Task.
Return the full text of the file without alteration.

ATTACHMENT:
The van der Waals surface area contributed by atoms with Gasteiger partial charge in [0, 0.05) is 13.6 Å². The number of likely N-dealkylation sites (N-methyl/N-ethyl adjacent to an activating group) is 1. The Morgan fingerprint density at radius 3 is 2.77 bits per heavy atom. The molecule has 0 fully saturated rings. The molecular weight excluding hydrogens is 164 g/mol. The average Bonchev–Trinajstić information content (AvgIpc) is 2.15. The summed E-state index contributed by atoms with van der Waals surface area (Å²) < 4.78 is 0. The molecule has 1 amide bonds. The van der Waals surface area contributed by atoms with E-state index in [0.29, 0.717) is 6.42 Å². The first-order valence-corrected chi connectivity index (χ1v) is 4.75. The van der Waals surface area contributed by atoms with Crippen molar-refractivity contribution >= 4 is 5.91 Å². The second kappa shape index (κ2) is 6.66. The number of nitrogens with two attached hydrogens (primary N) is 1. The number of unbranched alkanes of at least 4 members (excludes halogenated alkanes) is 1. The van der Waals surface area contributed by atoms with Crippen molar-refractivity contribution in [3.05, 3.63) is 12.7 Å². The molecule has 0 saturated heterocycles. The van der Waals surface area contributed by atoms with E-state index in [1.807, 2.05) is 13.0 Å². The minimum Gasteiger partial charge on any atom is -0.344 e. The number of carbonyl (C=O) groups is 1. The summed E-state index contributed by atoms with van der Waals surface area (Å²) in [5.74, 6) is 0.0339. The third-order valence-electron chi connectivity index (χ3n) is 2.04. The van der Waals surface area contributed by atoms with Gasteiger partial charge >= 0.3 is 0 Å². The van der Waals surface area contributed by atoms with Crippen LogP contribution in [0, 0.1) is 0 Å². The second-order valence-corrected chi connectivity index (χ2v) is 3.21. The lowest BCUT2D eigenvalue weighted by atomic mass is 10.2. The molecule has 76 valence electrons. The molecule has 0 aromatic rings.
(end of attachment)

The van der Waals surface area contributed by atoms with Gasteiger partial charge in [0, 0.05) is 13.6 Å². The number of likely N-dealkylation sites (N-methyl/N-ethyl adjacent to an activating group) is 1. The Morgan fingerprint density at radius 3 is 2.77 bits per heavy atom. The molecule has 0 fully saturated rings. The molecular weight excluding hydrogens is 164 g/mol. The average Bonchev–Trinajstić information content (AvgIpc) is 2.15. The summed E-state index contributed by atoms with van der Waals surface area (Å²) < 4.78 is 0. The molecule has 1 amide bonds. The van der Waals surface area contributed by atoms with E-state index in [0.29, 0.717) is 6.42 Å². The first-order valence-corrected chi connectivity index (χ1v) is 4.75. The van der Waals surface area contributed by atoms with Crippen molar-refractivity contribution >= 4 is 5.91 Å². The second kappa shape index (κ2) is 6.66. The number of nitrogens with two attached hydrogens (primary N) is 1. The number of unbranched alkanes of at least 4 members (excludes halogenated alkanes) is 1. The van der Waals surface area contributed by atoms with Crippen molar-refractivity contribution in [3.05, 3.63) is 12.7 Å². The molecule has 0 saturated heterocycles. The van der Waals surface area contributed by atoms with E-state index in [1.807, 2.05) is 13.0 Å². The minimum Gasteiger partial charge on any atom is -0.344 e. The number of carbonyl (C=O) groups is 1. The summed E-state index contributed by atoms with van der Waals surface area (Å²) in [5.74, 6) is 0.0339. The third-order valence-electron chi connectivity index (χ3n) is 2.04. The van der Waals surface area contributed by atoms with Gasteiger partial charge >= 0.3 is 0 Å². The van der Waals surface area contributed by atoms with Crippen LogP contribution in [0, 0.1) is 0 Å². The second-order valence-corrected chi connectivity index (χ2v) is 3.21. The lowest BCUT2D eigenvalue weighted by atomic mass is 10.2. The molecule has 76 valence electrons. The molecule has 0 aromatic rings.